is what, like, 90 percent of the world eats."Today, just three days into their KickStarter campaign, they've raised almost $30,000 of their $40,000 goal. Sherwin's hopeful it will be well-received once he and his team are ready to officially launch and that the GoSun will actually change the landscape of solar energy technology and its presence in our everyday lives. "Most users, when they open their packages, they're going to be like, 'Ohmigosh,' a little bit, and then they might also get a little sunburned as far as they'll want to take it out on any day because they think it's going to work just like a microwave. It's not a microwave and you can't just hit a button. But it is the microwave of solar ovens."
by German Lopez
94 days ago
Facial recognition program insecure, mayoral primary tomorrow, startup innovates cooking
Attorney General Mike DeWine’s office is taking steps to secure Ohio’s facial recognition program against hackers after potential problems were found.
The program allows law enforcement and other public officials to use a
simple photo to search driver’s license and mugshot databases to get
contact information. In the past, officials needed a name or address to
search such databases. But the program apparently wasn’t following
proper security protocols and lacked typical requirements for passwords,
including a mix of upper- and lowercase letters, numbers and special
characters, according to The Cincinnati Enquirer. Previously, Gov. John Kasich compared the program’s potential for abuse to breaches of privacy made through federal surveillance programs such as the National Security Agency and Foreign Intelligence Surveillance Act.
Tomorrow is the day of the mayoral primary, in which voters will decide between Democrat Roxanne Qualls, Democrat John Cranley, Libertarian Jim Berns and Independent Sandra “Queen” Noble.
The two winners will move on to a head-to-head face-off on Nov. 5.
Currently, Qualls and Cranley are widely seen as the frontrunners. It’s
difficult to predict how many people will turn out to vote, but only 21 percent of Cincinnati voters participated in the mayoral primary in 2005.
A Cincinnati entrepreneur is aiming to innovate solar energy through his GoSun solar cooker, which will use solar collectors traditionally seen on solar panels to cook food. Patrick Sherwin launched a Kickstarter campaign
for the project on Sept. 5. He says his original interest in solar
energy came from a desire to move away from harmful fossil fuels that
are warming the planet, and this project gives him a chance to inspire a
small cultural shift.Councilman Chris Seelbach will today introduce new legislation
that will help crack down on cellphone theft by making it more
difficult to sell stolen devices. The initiative will require the
hundreds of dealers who currently buy cellphones second-hand to get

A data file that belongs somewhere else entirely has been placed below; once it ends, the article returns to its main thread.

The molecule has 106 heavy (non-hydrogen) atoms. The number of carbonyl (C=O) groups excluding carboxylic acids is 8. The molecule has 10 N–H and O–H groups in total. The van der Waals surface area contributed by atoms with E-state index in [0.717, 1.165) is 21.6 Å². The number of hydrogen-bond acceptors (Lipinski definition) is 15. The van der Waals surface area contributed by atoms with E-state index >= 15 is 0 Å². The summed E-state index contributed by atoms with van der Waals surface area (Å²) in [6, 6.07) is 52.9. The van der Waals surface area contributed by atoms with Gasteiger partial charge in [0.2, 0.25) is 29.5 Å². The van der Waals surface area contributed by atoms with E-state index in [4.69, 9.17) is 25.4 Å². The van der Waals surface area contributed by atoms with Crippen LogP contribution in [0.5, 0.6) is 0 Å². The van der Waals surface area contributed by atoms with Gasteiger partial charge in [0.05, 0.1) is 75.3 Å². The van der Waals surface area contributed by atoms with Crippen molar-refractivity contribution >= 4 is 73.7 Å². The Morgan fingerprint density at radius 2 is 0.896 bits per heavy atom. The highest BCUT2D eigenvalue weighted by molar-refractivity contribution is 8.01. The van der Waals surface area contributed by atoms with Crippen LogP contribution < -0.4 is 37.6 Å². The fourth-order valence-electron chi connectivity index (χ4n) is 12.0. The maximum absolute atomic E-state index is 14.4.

licensed with the city and keep full records of the transaction,
including a serial number of the device, a photocopy of the seller’s ID
and other contact information. Seelbach has likened the requirements to
existing regulations for pawn shops. The hope is that cracking down on
dealers will make stolen cellphones more difficult to sell and less
lucrative to potential thieves.
Four finalists remain in the search for Cincinnati’s new police chief: acting Chief Paul Humphries; Jeffrey Blackwell, deputy chief of the
Columbus, Ohio, Police Department; Michael Dvorak, deputy chief of the
Mesa, Ariz., Police Department; and Jerry Speziale, deputy
superintendent of the Port Authority of New York and New Jersey Police.
Butler County turns away more veterans seeking aid than any county in Ohio. In 2012, veterans asked for help 432 times; they were turned away nearly 40 percent of the time.
Although tax receipts are up, they’re coming in below estimate for the first two months of the new fiscal year. The lower-than-expected revenue could cause deficits in the state budget.
Ohio gas prices are rising toward the national average.
Human babies are apparently hardwired to pay attention to lemurs.
If you’re job searching, remember that a job interview can almost always go much worse:
0 Comments · Wednesday, June 19, 2013
China has invented “anti-pervert” hairy pantyhose for
women to wear in case anyone should wrongly glance at a woman’s bare
legs in the summer. WORLD -1
by German Lopez
Council resolution embraces Cincinnati’s past clean energy successes
With a resolution passed Wednesday, City Council is urging state legislators to maintain the energy efficiency standards that helped drive Cincinnati’s clean energy growth.State Sen. Bill Seitz, a Cincinnati Republican who chairs the Public Utilities Committee, sent out a memo
Feb. 1 that suggested “a meaningful review” of the state’s energy
efficiency standards, which were previously established by Senate Bill
221 in 2008 and Senate Bill 315 in 2012. In the memo, Seitz wrote he was open
to freezing and weakening some of the established standards.Environmental groups responded by calling on local governments to defend the standards. In Cincinnati, the
call was picked up by Councilman Chris Seelbach, who touted
the city’s past clean energy efforts in a statement: “Cincinnati has
made great strides in energy efficiency by seeking cost savings while
boosting our city’s green image. Energy efficiency is helping Cincinnati
support a double bottom line of environmental and economic
sustainability, and we endorse full implementation of our state
efficiency law.”The city estimates it saves $1 million a year on energy bills
because of the law’s efficiency programs, which includes upgrades and
Christian Adams, a clean energy associate of Environment Ohio,
praised Cincinnati for passing the resolution in a statement: “From
efficiency to solar, Cincinnati [is] a state leader on clean energy, and it’s
proving to be a win-win-win for consumers, the environment and the
economy. If state lawmakers want to change our clean energy law, they
should follow Cincinnati’s lead and double-down on wind, solar and
energy efficiency.”In a previous report, Environment Ohio claimed Cincinnati could become the solar energy capital of the region. CityBeat covered the report and Cincinnati’s — particularly the Cincinnati Zoo’s — success with solar energy (“Solar Cincinnati,” issue of Dec. 19).
Zoo installs largest publicly accessible, urban solar array
1 Comment · Wednesday, February 2, 2011
Lions, tigers and bears ... and energy? The Cincinnati Zoo’s latest pet project won’t be housed behind glass or enclosed in habitats; instead, it will be openly displayed outside the facility for all to see. Developed, designed, owned and operated by the Melink Corp., the $11 million Melink Solar Canopy will provide 20 percent of the Zoo’s energy needs.